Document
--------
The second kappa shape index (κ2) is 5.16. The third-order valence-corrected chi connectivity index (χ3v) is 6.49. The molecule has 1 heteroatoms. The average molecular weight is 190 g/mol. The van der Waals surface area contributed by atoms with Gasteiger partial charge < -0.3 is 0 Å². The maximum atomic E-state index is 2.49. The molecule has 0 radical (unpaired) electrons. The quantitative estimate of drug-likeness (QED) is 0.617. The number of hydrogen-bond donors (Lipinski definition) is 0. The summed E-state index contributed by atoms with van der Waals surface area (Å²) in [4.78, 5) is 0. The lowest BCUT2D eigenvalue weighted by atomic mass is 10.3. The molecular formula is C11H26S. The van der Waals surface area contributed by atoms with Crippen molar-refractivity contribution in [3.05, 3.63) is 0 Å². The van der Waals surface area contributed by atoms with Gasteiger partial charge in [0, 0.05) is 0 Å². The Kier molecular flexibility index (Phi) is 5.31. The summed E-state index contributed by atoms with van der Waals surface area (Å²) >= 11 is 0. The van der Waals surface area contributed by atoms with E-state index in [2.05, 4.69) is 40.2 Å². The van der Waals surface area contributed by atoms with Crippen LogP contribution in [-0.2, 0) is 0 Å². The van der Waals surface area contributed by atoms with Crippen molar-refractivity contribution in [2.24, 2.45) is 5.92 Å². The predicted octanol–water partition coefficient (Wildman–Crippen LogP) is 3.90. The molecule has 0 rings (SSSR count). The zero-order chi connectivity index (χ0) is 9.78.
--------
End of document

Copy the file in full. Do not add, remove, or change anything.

The second kappa shape index (κ2) is 5.16. The third-order valence-corrected chi connectivity index (χ3v) is 6.49. The molecule has 1 heteroatoms. The average molecular weight is 190 g/mol. The van der Waals surface area contributed by atoms with Gasteiger partial charge < -0.3 is 0 Å². The maximum atomic E-state index is 2.49. The molecule has 0 radical (unpaired) electrons. The quantitative estimate of drug-likeness (QED) is 0.617. The number of hydrogen-bond donors (Lipinski definition) is 0. The summed E-state index contributed by atoms with van der Waals surface area (Å²) in [4.78, 5) is 0. The lowest BCUT2D eigenvalue weighted by atomic mass is 10.3. The molecular formula is C11H26S. The van der Waals surface area contributed by atoms with Crippen molar-refractivity contribution in [3.05, 3.63) is 0 Å². The van der Waals surface area contributed by atoms with Gasteiger partial charge in [0, 0.05) is 0 Å². The Kier molecular flexibility index (Phi) is 5.31. The summed E-state index contributed by atoms with van der Waals surface area (Å²) >= 11 is 0. The van der Waals surface area contributed by atoms with E-state index in [2.05, 4.69) is 40.2 Å². The van der Waals surface area contributed by atoms with Crippen LogP contribution in [-0.2, 0) is 0 Å². The van der Waals surface area contributed by atoms with Crippen molar-refractivity contribution in [2.24, 2.45) is 5.92 Å². The predicted octanol–water partition coefficient (Wildman–Crippen LogP) is 3.90. The molecule has 0 rings (SSSR count). The zero-order chi connectivity index (χ0) is 9.78.